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Russia is turning to its fellow outcasts North Korea and Iran for help with the stalled war effort

Russian President Vladimir Putin (right) and North Korean leader Kim Jong Un shake hands.

Russian President Vladimir Putin (right) and North Korean leader Kim Jong Un in Vladivostok, Russia, in 2019. (Alexander Zemlianichenko/Pool via AP)

WASHINGTON — As aid from the West continues to flow to Ukraine and its own military is increasingly strained by a war entering its ninth month, Russia is turning to other outcasts in the international community for arms supplies.

Russia’s attacks on Kyiv and other Ukrainian targets last month were carried out by Shahed-136 drones deployed by Iran, in violation of sanctions imposed by the United Nations.

(Moscow and Tehran disputed the origin of the drones, but Western observers were unconvinced.)

Now, intelligence agencies are suggesting that Russia is also receiving aid from North Korea, another heavily sanctioned nation that operates outside the bounds of international norms. North Korea “is secretly supplying a significant number of artillery shells to Russia’s war in Ukraine, while obscuring the real target of the arms shipments by trying to make it appear that they are going to countries in the Middle East and North Africa,” National The Spokesman of the Security Council, John Kirby, told reporters at a briefing Wednesday morning.

He did not specify which countries served as “stopovers” for North Korean supplies, although Iran and Syria would be obvious candidates. Kirby also declined to say how the United States obtained information about the shipments or whether efforts are being made to intercept future shipments.

“We will, of course, consult with allies and partners, particularly at the UN, on additional accountability measures,” Kirby told reporters. In October, the United Nations, by a rare unanimous vote, voted nearly unanimously to condemn Russia’s illegal annexation of four Ukrainian territories. North Korea and Syria both voted against the measure.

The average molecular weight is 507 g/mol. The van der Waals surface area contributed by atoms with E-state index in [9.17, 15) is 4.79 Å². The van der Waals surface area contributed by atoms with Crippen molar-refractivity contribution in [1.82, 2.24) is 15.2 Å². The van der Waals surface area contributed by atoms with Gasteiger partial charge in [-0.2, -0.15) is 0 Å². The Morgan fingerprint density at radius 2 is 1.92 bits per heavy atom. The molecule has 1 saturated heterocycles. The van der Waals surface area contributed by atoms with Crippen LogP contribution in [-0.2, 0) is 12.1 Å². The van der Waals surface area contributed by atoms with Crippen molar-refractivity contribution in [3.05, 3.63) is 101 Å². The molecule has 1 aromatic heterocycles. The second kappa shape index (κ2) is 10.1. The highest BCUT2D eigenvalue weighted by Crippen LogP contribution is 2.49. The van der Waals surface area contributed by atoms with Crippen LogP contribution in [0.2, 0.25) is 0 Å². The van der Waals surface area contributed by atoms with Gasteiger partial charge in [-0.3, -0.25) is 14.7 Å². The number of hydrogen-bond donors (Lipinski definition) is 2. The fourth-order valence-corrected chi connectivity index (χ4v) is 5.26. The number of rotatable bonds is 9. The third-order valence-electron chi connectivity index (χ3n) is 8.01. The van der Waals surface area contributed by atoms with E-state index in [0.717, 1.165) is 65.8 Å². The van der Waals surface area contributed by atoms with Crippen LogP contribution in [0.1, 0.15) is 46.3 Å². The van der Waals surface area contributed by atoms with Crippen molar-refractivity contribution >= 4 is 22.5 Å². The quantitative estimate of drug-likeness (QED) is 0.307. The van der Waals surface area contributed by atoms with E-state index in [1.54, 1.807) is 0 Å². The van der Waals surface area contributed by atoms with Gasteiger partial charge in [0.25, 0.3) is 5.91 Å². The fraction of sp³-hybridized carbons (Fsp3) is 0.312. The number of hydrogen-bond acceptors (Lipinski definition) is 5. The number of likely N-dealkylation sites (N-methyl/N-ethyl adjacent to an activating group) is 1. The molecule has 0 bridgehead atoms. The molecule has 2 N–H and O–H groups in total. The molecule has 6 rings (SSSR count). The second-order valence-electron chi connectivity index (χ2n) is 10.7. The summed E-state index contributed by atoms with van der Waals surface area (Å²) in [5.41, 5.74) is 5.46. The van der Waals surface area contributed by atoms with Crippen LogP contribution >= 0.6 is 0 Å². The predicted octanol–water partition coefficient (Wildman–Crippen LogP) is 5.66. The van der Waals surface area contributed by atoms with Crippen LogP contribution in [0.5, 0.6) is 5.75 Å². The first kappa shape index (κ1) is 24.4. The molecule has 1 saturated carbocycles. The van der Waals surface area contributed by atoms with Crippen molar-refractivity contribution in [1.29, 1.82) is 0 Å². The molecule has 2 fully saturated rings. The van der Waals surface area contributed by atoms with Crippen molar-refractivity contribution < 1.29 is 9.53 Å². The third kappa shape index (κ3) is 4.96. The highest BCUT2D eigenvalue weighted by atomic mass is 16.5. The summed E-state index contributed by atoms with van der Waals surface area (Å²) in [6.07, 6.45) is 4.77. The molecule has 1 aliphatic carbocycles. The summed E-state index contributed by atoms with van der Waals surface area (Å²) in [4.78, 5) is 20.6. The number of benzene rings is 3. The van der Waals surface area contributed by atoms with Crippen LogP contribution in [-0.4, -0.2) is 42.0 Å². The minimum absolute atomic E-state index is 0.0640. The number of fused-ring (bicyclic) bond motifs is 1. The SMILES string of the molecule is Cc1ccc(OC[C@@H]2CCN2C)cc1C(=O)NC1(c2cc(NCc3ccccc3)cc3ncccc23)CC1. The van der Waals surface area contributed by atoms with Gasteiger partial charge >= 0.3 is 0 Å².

When Russian President Vladimir Putin launched an invasion of Ukraine in February, he expected a quick victory culminating in regime change in Kyiv. Instead, he now finds himself locked in a bitter war, which Ukraine is winning through the innovative use of sophisticated Western weaponry.

Russian tanks damaged in recent fighting can be seen near the recently recaptured village of Kamianka.

Russian tanks damaged in recent fighting can be seen near the recently recaptured village of Kamianka in Ukraine’s Kharkiv region on Sunday. (Efrem Lukatsky/AP)

Russia has suffered staggering casualties as a result, with perhaps as many as 70,000 soldiers killed since the conflict began. Equipment losses were also overwhelming: 1,183 tanks and 1,304 infantry fighting vehicles were destroyed since the beginning of the war.

And with Russia’s own economy severely crippled by sanctions, it has sought help from rogue regimes like those in Tehran and Pyongyang.

In addition to drones, Iran could be preparing to send guided missiles to Russia, the Pentagon believes. “We have concerns that Russia may also seek to acquire additional advanced munitions capability from Iran — such as surface-to-surface missiles — for use in Ukraine,” Pentagon spokesman Pat Ryder said earlier this week.

Iran is believed to have deployed members of the Islamic Revolutionary Guard Corps to Crimea last month to help train Russians on how to use their new Shahed-136 drones.

North Korea and Russia agreed on an ammunition sale a few weeks ago; only now does this sale seem to have finally been completed.

“We don’t think this will change the course of the war,” Kirby said of the delivery, though he said the number of shells was “not insignificant.”

Russian President Vladimir Putin and Iranian President Ebrahim Raisi shake hands in Tehran, Iran.

Putin and Iranian President Ebrahim Raisi in Tehran, Iran in July. (West Asia News Agency/Handout via Reuters)

Alongside North Korea and Iran, Belarus is one of the few countries in the world willing to help Russia invade Ukraine: its authoritarian President Alexander Lukashenko is a close ally of Putin.

China has notably refrained from efforts to punish or isolate Russia, and the two neighboring superpowers have maintained robust trade ties. And while China and Russia also have close military ties, Beijing has so far shown little interest in helping Putin on the battlefield.

https://news.yahoo.com/russia-rogue-allies-north-korea-iran-ukraine-war-172637932.html Russia is turning to its fellow outcasts North Korea and Iran for help with the stalled war effort

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